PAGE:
Molecular basis of human hypertension: Role of angiotensinogen

Xavier Jeunemaitre, Florent Soubrier, Yuri V. Kotelevtsev, Richard P. Lifton, Christopher S. Williams, Anne Charru, Steven C. Hunt, Paul N. Hopkins, Roger R. Williams, Jean Marc Lalouel, Pierre Corvol

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Essential hypertension is a common human disease believed to result from the interplay of multiple genetic and environmental determinants. In genetic studies of two large panels of hypertensive sibships from widely separated geographical areas, we obtained evidence of genetic linkage between the angiotensinogen gene (AGT) and hypertension, demonstrated association of AGT molecular variants with the disease, and found significant differences in plasma concentrations of angiotensinogen among hypertensive subjects with different AGT genotypes. The corroboration and replication afforded by these results support the interpretation that molecular variants of AGT constitute inherited predispositions to essential hypertension in humans.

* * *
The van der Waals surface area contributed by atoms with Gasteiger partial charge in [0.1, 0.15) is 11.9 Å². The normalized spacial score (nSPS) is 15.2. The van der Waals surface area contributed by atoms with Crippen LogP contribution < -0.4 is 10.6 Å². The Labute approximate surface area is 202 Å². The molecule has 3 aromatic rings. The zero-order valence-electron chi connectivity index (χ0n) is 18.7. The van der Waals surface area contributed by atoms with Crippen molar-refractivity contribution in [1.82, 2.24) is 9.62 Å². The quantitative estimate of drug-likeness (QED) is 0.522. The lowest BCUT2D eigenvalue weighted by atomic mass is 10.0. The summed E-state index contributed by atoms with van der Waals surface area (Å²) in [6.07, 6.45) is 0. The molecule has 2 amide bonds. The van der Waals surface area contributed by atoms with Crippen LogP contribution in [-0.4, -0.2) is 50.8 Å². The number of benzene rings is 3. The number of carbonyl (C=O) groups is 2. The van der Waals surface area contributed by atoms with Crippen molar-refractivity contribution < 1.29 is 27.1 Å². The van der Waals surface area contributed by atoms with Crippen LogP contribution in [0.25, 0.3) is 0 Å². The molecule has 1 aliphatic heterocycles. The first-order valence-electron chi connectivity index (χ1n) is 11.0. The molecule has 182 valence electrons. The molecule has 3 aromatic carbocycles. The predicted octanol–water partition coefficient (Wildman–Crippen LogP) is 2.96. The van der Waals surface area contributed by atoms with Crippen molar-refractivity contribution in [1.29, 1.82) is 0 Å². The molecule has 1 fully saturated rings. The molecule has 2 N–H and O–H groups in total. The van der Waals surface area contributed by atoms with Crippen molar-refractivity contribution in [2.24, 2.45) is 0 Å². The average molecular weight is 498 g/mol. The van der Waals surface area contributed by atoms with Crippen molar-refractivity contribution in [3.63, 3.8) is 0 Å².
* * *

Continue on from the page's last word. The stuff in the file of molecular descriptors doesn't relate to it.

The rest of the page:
Original languageEnglish
Pages (from-to)169-180
Number of pages12
Issue number1
Publication statusPublished - 2 Oct 1992


ASJC Scopus subject areas

  • Biochemistry, Genetics and Molecular Biology(all)

Cite this

Jeunemaitre, X., Soubrier, F., Kotelevtsev, Y. V., Lifton, R. P., Williams, C. S., Charru, A., Hunt, S. C., Hopkins, P. N., Williams, R. R., Lalouel, J. M., & Corvol, P. (1992). Molecular basis of human hypertension: Role of angiotensinogen. Cell, 71(1), 169-180.